I recently listened to a talk by Dr. Bala Balachandran, professor emeritus of Kellogg School of Management and founder of Chennai-based Great Lakes Institute of Management. He was talking about competitive strategy and in jest, made a remark about how one can never learn competitive strategy by reading a book, simply because your competition could be reading the same book! “How then could we learn about tackling competition?” asked an entrepreneur from the audience. The professor responded: “Really, there is no secret sauce. Think deeply about what your customers’ needs are and deliver it to them.”
For some reason, this conversation on competition was stuck in my head. These days, without fail, I request every entrepreneur I interview to answer this question. I recently heard, what I thought was, one of the most cogent answers. Tiger Ramesh, a serial entrepreneur and currently the CEO of CSS Corp, said: “Small companies have to create a level playing field to tackle competition and then, compete on differentiation.” The answer resonated with me on several accounts. In fact, all entrepreneurs, probably inadvertently follow this rule but a single phrase to deal with competition helps you think through your approach with a lot more clarity.
A very successful entrepreneur I know has actually taken this concept of a level playing field to the next level. He uses his snooker table as a playing arena and lays down his and his competitor’s products as players. He then thinks through various scenarios of what his competitors will do and plans out his strategy accordingly. It is almost like a game, where he simulates what his competition will do and charts out his game plan accordingly. One of his direct reports talks about how this methodology, which he calls scenario planning, does wonders for the firm and also communicates very clearly the company’s strategy to the operations team.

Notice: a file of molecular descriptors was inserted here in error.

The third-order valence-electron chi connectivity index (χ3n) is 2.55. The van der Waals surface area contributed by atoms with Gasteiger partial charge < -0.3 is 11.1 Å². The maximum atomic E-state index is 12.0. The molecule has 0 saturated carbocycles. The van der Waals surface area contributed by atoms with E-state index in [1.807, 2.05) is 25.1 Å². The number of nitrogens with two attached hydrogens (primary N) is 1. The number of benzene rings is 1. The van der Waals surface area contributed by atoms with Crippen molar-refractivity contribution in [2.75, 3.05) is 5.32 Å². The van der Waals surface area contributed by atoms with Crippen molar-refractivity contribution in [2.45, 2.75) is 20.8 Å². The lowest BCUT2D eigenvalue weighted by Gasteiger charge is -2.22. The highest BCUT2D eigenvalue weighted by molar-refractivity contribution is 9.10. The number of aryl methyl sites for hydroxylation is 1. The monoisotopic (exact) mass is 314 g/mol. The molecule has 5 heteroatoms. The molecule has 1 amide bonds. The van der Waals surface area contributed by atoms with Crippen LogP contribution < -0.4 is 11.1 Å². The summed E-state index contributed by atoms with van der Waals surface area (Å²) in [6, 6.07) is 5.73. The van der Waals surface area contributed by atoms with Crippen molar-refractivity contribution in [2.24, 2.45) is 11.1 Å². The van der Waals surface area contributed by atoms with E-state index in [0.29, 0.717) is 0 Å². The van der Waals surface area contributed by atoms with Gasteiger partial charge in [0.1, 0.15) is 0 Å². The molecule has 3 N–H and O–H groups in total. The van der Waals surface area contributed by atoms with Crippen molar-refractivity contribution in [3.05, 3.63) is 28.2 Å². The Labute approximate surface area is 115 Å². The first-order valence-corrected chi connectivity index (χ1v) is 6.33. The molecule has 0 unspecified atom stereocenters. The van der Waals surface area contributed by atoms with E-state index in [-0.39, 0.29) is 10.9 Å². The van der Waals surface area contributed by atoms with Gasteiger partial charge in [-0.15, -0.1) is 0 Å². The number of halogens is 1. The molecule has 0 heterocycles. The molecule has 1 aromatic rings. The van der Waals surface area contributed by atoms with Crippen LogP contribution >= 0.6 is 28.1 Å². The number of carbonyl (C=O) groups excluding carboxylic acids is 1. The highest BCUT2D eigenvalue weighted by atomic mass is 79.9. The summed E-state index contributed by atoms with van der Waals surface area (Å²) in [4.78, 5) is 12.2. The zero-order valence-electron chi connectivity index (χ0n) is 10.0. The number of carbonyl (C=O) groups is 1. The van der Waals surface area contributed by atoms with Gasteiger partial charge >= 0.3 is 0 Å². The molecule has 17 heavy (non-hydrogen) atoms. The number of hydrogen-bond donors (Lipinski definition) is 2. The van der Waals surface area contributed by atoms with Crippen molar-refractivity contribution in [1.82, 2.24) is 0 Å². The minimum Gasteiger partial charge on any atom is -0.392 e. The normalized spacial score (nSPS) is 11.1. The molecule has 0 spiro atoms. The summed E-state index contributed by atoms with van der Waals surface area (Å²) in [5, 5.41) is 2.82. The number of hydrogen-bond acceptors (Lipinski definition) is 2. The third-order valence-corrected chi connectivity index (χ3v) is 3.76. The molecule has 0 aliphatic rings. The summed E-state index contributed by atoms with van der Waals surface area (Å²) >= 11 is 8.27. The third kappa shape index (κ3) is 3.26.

For this edition’s cover story, we picked 10 companies that we have featured in the past that operate in extremely competitive sectors. We handpicked these 10 entrepreneurs/business leaders to speak with, primarily based on the progress their companies have made since we last featured them. Overall, we’ve packaged the cover story into two parts – Then & Now and Startup School. In part one, we throw the spotlight on the “big updates” from all these companies with a detailed report of all their new initiatives – be it new products launched, international expansion, exits for their investors or growth at a scorching pace. In part two, we requested them to share some lessons they’ve learnt from their entrepreneurial journey so far.
As I write this note, we’re gearing up for our fifth year of running The Smart CEO. The last four years, simply put, have been a wonderful learning experience. I’d like to take this opportunity to thank my colleagues – across content and business teams – for their genuine efforts in shaping up the magazine to what it is today. This upcoming year, we’re looking to launch a few new verticals across book publishing and executive education, so stay tuned to this space for more updates.
Hope you enjoy reading this edition of The Smart CEO.
S. Prem Kumar